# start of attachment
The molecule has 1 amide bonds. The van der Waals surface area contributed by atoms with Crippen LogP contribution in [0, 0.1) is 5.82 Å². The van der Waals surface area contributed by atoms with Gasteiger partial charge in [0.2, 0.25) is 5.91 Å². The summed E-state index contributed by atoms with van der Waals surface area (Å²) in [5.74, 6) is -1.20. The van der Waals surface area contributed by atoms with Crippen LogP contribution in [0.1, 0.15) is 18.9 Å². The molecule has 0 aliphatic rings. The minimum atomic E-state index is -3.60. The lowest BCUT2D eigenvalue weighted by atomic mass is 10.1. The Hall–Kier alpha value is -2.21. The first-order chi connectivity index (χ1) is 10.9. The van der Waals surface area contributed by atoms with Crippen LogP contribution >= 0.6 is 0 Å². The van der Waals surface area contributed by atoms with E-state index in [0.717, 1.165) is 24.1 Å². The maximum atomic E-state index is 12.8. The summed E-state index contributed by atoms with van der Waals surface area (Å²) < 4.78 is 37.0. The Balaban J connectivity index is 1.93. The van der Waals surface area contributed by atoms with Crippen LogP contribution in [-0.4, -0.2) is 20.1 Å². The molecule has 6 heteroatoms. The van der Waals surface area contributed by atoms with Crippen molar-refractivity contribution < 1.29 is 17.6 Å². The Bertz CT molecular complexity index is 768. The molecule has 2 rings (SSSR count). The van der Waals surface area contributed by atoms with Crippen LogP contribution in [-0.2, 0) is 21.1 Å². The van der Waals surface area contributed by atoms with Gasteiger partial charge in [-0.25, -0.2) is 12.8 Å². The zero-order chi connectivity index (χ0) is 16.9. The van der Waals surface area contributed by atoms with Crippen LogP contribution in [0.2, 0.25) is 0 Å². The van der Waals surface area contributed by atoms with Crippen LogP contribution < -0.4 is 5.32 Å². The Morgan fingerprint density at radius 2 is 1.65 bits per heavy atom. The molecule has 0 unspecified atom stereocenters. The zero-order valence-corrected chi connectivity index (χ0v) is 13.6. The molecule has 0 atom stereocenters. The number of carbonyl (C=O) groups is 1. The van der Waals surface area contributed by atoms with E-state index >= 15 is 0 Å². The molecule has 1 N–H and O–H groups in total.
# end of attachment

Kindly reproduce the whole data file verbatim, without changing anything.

The molecule has 1 amide bonds. The van der Waals surface area contributed by atoms with Crippen LogP contribution in [0, 0.1) is 5.82 Å². The van der Waals surface area contributed by atoms with Gasteiger partial charge in [0.2, 0.25) is 5.91 Å². The summed E-state index contributed by atoms with van der Waals surface area (Å²) in [5.74, 6) is -1.20. The van der Waals surface area contributed by atoms with Crippen LogP contribution in [0.1, 0.15) is 18.9 Å². The molecule has 0 aliphatic rings. The minimum atomic E-state index is -3.60. The lowest BCUT2D eigenvalue weighted by atomic mass is 10.1. The Hall–Kier alpha value is -2.21. The first-order chi connectivity index (χ1) is 10.9. The van der Waals surface area contributed by atoms with Crippen LogP contribution >= 0.6 is 0 Å². The van der Waals surface area contributed by atoms with E-state index in [0.717, 1.165) is 24.1 Å². The maximum atomic E-state index is 12.8. The summed E-state index contributed by atoms with van der Waals surface area (Å²) < 4.78 is 37.0. The Balaban J connectivity index is 1.93. The van der Waals surface area contributed by atoms with Crippen LogP contribution in [-0.4, -0.2) is 20.1 Å². The molecule has 6 heteroatoms. The van der Waals surface area contributed by atoms with Crippen molar-refractivity contribution < 1.29 is 17.6 Å². The Bertz CT molecular complexity index is 768. The molecule has 2 rings (SSSR count). The van der Waals surface area contributed by atoms with Crippen LogP contribution in [-0.2, 0) is 21.1 Å². The van der Waals surface area contributed by atoms with Gasteiger partial charge in [-0.25, -0.2) is 12.8 Å². The zero-order chi connectivity index (χ0) is 16.9. The van der Waals surface area contributed by atoms with Crippen LogP contribution in [0.2, 0.25) is 0 Å². The van der Waals surface area contributed by atoms with Crippen LogP contribution < -0.4 is 5.32 Å². The Morgan fingerprint density at radius 2 is 1.65 bits per heavy atom. The molecule has 0 unspecified atom stereocenters. The zero-order valence-corrected chi connectivity index (χ0v) is 13.6. The molecule has 0 atom stereocenters. The number of carbonyl (C=O) groups is 1. The van der Waals surface area contributed by atoms with E-state index >= 15 is 0 Å². The molecule has 1 N–H and O–H groups in total.